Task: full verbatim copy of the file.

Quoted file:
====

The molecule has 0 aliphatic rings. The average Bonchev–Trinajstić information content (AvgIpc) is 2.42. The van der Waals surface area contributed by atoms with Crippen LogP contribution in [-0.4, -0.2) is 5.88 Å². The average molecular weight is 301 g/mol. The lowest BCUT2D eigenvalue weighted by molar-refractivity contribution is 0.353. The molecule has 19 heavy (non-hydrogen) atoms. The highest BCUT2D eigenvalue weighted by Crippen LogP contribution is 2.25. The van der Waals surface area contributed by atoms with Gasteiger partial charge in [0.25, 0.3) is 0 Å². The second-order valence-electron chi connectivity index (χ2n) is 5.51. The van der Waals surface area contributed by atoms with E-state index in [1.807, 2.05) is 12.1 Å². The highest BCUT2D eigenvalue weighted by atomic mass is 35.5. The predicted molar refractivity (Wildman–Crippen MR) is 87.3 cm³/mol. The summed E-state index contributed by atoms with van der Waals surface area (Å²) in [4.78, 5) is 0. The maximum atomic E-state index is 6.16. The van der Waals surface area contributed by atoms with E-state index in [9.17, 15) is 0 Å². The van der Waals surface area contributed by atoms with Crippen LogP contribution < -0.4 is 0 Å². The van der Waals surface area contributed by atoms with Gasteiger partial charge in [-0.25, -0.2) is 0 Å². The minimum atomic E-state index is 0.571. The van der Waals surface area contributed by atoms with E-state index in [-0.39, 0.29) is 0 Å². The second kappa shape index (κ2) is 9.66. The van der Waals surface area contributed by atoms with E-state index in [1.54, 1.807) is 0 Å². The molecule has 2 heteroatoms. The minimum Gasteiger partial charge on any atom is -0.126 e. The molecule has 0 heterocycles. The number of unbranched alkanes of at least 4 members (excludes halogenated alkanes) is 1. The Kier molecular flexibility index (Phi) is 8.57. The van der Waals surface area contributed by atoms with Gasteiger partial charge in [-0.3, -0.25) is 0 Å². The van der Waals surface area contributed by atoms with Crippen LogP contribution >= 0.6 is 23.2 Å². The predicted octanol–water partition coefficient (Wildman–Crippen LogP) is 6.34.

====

The molecule has 0 aliphatic rings. The average Bonchev–Trinajstić information content (AvgIpc) is 2.42. The van der Waals surface area contributed by atoms with Crippen LogP contribution in [-0.4, -0.2) is 5.88 Å². The average molecular weight is 301 g/mol. The lowest BCUT2D eigenvalue weighted by molar-refractivity contribution is 0.353. The molecule has 19 heavy (non-hydrogen) atoms. The highest BCUT2D eigenvalue weighted by Crippen LogP contribution is 2.25. The van der Waals surface area contributed by atoms with Gasteiger partial charge in [0.25, 0.3) is 0 Å². The second-order valence-electron chi connectivity index (χ2n) is 5.51. The van der Waals surface area contributed by atoms with E-state index in [1.807, 2.05) is 12.1 Å². The highest BCUT2D eigenvalue weighted by atomic mass is 35.5. The predicted molar refractivity (Wildman–Crippen MR) is 87.3 cm³/mol. The summed E-state index contributed by atoms with van der Waals surface area (Å²) in [4.78, 5) is 0. The maximum atomic E-state index is 6.16. The van der Waals surface area contributed by atoms with E-state index in [9.17, 15) is 0 Å². The van der Waals surface area contributed by atoms with Crippen LogP contribution < -0.4 is 0 Å². The van der Waals surface area contributed by atoms with Gasteiger partial charge in [-0.25, -0.2) is 0 Å². The minimum atomic E-state index is 0.571. The van der Waals surface area contributed by atoms with E-state index in [-0.39, 0.29) is 0 Å². The second kappa shape index (κ2) is 9.66. The van der Waals surface area contributed by atoms with E-state index in [1.54, 1.807) is 0 Å². The molecule has 2 heteroatoms. The minimum Gasteiger partial charge on any atom is -0.126 e. The molecule has 0 heterocycles. The number of unbranched alkanes of at least 4 members (excludes halogenated alkanes) is 1. The Kier molecular flexibility index (Phi) is 8.57. The van der Waals surface area contributed by atoms with Gasteiger partial charge in [-0.3, -0.25) is 0 Å². The van der Waals surface area contributed by atoms with Crippen LogP contribution >= 0.6 is 23.2 Å². The predicted octanol–water partition coefficient (Wildman–Crippen LogP) is 6.34.